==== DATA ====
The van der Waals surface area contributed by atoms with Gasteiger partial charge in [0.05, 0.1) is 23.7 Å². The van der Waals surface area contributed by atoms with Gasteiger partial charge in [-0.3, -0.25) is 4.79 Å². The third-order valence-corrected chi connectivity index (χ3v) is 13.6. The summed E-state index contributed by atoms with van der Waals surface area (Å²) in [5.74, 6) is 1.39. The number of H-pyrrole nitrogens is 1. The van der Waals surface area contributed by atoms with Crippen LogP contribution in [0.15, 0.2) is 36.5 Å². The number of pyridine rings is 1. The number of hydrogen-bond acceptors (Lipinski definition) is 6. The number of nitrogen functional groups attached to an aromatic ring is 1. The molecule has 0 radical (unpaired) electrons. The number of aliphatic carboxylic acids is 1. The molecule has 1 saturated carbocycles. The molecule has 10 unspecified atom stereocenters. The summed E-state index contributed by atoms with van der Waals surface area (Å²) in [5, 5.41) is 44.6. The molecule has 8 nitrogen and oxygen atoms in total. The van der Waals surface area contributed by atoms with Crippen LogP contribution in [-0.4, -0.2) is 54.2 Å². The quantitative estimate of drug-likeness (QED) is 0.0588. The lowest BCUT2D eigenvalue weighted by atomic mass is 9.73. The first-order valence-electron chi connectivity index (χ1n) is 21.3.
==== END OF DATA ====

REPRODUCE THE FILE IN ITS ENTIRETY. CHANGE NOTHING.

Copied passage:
The van der Waals surface area contributed by atoms with Gasteiger partial charge in [0.05, 0.1) is 23.7 Å². The van der Waals surface area contributed by atoms with Gasteiger partial charge in [-0.3, -0.25) is 4.79 Å². The third-order valence-corrected chi connectivity index (χ3v) is 13.6. The summed E-state index contributed by atoms with van der Waals surface area (Å²) in [5.74, 6) is 1.39. The number of H-pyrrole nitrogens is 1. The van der Waals surface area contributed by atoms with Crippen LogP contribution in [0.15, 0.2) is 36.5 Å². The number of pyridine rings is 1. The number of hydrogen-bond acceptors (Lipinski definition) is 6. The number of nitrogen functional groups attached to an aromatic ring is 1. The molecule has 0 radical (unpaired) electrons. The number of aliphatic carboxylic acids is 1. The molecule has 1 saturated carbocycles. The molecule has 10 unspecified atom stereocenters. The summed E-state index contributed by atoms with van der Waals surface area (Å²) in [5, 5.41) is 44.6. The molecule has 8 nitrogen and oxygen atoms in total. The van der Waals surface area contributed by atoms with Crippen LogP contribution in [-0.4, -0.2) is 54.2 Å². The quantitative estimate of drug-likeness (QED) is 0.0588. The lowest BCUT2D eigenvalue weighted by atomic mass is 9.73. The first-order valence-electron chi connectivity index (χ1n) is 21.3.